@Shog9 If I edited that specific question to be more along the lines of "What's the difference between Backbone.js and Knockout.js, and what should I consider when determining when to use one over the other?", would that be enough to get it undeleted and possibly reopened? (I asked this under the main question, but Adam suggested I comment here instead since that's something a moderator would have to answer). I agree that the top answer there is great. –  Rachel May 1 '13 at 18:57
    
That still sounds like a very broad question, @Rachel. If you want to take a crack at editing, I'll undelete - but expect it to be re-deleted at some point if it doesn't get re-opened. –  Shog9 May 1 '13 at 18:59
    
Thanks @Rachel (and Shog) - I think I can polish that question a bit, so I'll take a crack at it. –  Adam Rackis May 1 '13 at 19:01
    
Thanks Shog. @AdamRackis I made a quick edit to it, but feel free to edit it further if you think it needs it. The edit I did was mostly with the top voted answer in mind, and I tried to keep much of the OP's wording. I mainly moved the focus to Backbone vs Knockout, and removed the broad request for any other frameworks. –  Rachel May 1 '13 at 19:16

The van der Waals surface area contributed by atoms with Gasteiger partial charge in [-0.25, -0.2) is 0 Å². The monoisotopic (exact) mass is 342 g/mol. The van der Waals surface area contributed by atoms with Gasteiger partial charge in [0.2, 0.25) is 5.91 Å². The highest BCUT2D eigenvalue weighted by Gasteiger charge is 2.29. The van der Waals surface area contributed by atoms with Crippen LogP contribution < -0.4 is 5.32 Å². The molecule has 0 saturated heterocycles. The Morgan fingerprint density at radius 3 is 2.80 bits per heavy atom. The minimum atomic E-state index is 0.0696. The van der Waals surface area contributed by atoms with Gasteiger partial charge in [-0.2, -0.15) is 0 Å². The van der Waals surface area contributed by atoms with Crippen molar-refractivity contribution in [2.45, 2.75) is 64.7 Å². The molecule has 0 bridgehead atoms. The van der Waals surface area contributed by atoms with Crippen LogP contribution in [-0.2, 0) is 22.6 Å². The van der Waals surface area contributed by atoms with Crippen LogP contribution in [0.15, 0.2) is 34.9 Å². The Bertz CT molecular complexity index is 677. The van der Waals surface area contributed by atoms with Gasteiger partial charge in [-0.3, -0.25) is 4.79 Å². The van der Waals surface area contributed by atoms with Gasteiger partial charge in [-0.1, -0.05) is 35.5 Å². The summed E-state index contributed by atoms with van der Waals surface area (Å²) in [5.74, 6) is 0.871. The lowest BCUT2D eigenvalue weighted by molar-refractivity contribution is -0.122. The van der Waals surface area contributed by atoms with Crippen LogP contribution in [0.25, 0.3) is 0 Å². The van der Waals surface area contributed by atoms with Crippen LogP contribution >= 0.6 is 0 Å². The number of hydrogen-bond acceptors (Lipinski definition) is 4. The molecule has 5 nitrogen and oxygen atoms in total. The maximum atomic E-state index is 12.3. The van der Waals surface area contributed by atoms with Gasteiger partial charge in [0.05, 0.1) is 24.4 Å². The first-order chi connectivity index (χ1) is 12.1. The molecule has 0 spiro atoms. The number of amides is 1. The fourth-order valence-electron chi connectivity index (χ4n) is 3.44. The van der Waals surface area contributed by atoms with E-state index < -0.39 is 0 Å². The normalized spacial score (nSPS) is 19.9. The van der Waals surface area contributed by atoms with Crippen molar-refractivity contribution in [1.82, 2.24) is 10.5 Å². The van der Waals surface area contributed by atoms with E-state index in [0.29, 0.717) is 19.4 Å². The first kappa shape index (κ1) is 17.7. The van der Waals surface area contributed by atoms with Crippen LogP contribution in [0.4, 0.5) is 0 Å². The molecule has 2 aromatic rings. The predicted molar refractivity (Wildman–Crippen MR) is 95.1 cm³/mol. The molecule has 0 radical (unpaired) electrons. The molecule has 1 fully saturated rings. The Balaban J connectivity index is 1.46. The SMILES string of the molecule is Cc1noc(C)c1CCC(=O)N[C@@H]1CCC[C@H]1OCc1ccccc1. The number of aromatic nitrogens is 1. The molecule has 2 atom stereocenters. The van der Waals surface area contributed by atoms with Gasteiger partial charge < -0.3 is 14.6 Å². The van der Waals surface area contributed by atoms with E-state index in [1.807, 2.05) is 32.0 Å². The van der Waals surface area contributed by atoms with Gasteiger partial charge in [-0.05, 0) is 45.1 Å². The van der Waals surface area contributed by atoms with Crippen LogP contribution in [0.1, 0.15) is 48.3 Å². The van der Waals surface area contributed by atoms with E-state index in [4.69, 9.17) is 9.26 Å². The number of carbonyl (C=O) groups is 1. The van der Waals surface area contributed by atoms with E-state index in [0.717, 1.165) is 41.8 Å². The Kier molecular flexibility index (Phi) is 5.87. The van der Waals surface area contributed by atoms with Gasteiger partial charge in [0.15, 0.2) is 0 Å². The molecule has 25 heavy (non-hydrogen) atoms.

@Rachel - there wasn't much to add. Honestly I really don't think the Grollia vs Shark analogy applies to this question. Thoughts, Shog? –  Adam Rackis May 1 '13 at 19:25

I think that the historical lock should be really be a temporary state. The idea of keeping those pages around is that doing that is a disservice to the internet at large because it's a repository of good information. Okay, but then it's a disservice to the internet at large to have that information:

  • in a Q&A format that's just not suitable to the kind of information at hand
  • in a locked state that people haven't been able to contribute to for years and won't be for the foreseeable future.

Ideally, the information in those pages should find new houses. Either in a community Stack Overflow blog (why is that still not a thing that exists?), or in some sort of off-site community-run wiki site, or in other already existing places such as Wikipedia. It depends by the kind of question, really. Once this has happened and the information has been refreshed, the old boring stale copy on Stack Overflow should finally rest in peace.

Historical lock should be a temporary state that questions should linger around in for as little time as possible. It's, at best, a kludge; "this question is here but pretend it isn't! We don't do this stuff anymore! Please take a gander and leave as soon as possible. Gremlins are here."

In other words, what we need is less historic locks, not more.

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YES! I've mentioned this before. Historical locks are nothing more than delaying the inevitable heat death of these questions. –  casperOne May 1 '13 at 18:43
    
@casperOne: Not sure if intentional pun (since historical locks are said to "freeze" questions and answers). –  BoltClock's a Unicorn May 1 '13 at 18:46
    
I love everyone who posted/commented on this answer! (Especially me!) –  Andrew Barber May 1 '13 at 20:04
    
dawwwwwwwwwwwww –  badp May 1 '13 at 20:12